Fair enough, Punjabi MC and Punjabi Hit Squad were approached, but there are so very many acts that could have represented, as an 'Asian' act, as opposed to Jay Z performing a Remix track, which is a nice idea, but was the Asian vocalist of the track on stage with him - I think not? Was there not 1 Asian artiste who was willing to participate - this is highly unlikely - especially with so many having the backing of BBC 1Xtra/Channel 4/Kiss FM e.t.c.

To second this, my 1st question to the Prince's Trust representative who gave me my tour was about Taz, thinking it was Taz of Stereo Nation - the representative didn't even know that it was the 'Afro/Caribbean' Taz who performed and gave me a 'cock & bull' story about various 'Ethnic groups' being represented. Well, in this case, I would say that the Asian 'Ethnic' group is a very large one, consisting of Pakistani's/Indians/Bangladeshi's/Sri Lankans and many more and anyway, what about perhaps the Far Eastern Ethnic group, who also contribute to the rich culture of Britain in such a way that they even have China Town in their name!

My questions all stem from the fact that the Asian artistes not sharing the same stage or given any prominence, with the markets emerging as they are. Dr Dre/Timbaland/Jay Z, they have all capitalised on the Asian 'samples' and remixes, but when it comes to seeing someone as talented as Jay Sean or Raghav not classed as an 'Urban' act and not performing over 2 days and many many hours, it justifies the reason why we are asking. No doubt, our readers, as myself, like the music of Jay Z and Alicia Keys, the headlining acts, but I think the point here is that our Asian artistes have been shunned for even small 'black' acts who have not charted."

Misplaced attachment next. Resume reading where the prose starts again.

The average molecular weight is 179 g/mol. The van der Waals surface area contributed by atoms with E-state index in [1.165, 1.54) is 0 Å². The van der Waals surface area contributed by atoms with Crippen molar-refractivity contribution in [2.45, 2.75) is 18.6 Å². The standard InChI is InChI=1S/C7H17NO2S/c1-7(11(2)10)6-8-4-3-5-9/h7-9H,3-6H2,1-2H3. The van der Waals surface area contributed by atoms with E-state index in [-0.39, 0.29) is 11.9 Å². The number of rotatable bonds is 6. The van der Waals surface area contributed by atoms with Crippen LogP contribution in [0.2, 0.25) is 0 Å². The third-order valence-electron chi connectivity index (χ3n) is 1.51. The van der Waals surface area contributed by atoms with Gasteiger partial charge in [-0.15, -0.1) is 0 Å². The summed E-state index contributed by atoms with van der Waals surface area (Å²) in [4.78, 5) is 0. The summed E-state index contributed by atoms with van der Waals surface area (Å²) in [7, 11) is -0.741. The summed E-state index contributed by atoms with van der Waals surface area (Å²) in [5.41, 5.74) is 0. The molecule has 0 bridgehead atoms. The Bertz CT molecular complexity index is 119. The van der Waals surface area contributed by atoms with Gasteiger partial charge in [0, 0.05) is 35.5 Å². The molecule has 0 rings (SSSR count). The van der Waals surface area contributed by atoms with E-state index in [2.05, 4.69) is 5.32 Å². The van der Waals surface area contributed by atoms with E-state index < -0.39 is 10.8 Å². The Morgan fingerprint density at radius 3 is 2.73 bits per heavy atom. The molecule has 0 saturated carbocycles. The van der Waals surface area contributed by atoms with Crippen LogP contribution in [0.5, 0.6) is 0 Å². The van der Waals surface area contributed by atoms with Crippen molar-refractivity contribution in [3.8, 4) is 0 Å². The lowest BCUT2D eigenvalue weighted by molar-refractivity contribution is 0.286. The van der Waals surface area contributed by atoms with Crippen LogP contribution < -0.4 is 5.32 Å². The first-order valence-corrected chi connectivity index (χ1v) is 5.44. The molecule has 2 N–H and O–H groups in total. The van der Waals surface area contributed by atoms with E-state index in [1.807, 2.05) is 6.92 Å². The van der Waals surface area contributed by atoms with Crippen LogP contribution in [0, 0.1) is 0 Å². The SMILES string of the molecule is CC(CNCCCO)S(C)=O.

The reply I got back was form The Prince's Trust itself - in my opinion, not satisfactory, considering there was not one single Asian artiste on the bill this year, but it's up to the readers to make up their minds.

"The Prince's Trust is aware that Asian music and Asian artists are an integral part of urban music and culture in the UK. Artists such as Panjabi Hit Squad, Panjabi MC and Jin were approached to perform at The Prince's Trust Urban Music Festival. Unfortunately, on this occasion, they were unavailable to perform. However, we hope that if the event takes place next year, we will have more Asian artists on the bill, as this would greatly enrich the appeal and experience of The Prince's Trust Urban Music Festival".

On this vein, let me divulge into this subject further. Last year, at the Urban Music Seminar, Ms Dynamite (supposedly a role model for today's youth), made the statement "Black people have had everything stolen from them", when an Asian girl asked the panel about the emerging music of East and West, when Hip Hop and Urban music borrows heavily from Eastern, particularly Asian influences, these days. Ms Dynamite, being half white herself, immediately drew a divide between the Asian people at the seminar and the majority there, who were black. It seems that only `Black people' can claim Urban music for themselves, when in actual fact, the originators of `Urban' style music and living were also Hispanic, Latino & White, people like Rick Rubin, Arthur Baker or Tom Moulton. Is it right to say that there are no Asians from the streets, who are voicing themselves or is it that they remain pushed back and never brought into the surface? Is it fair for such figures to be promoting such segregation between minority groups? Is it not right to say that urban music, over the years has elements of so many types of cultural music mingling, merging, to make this particular sound?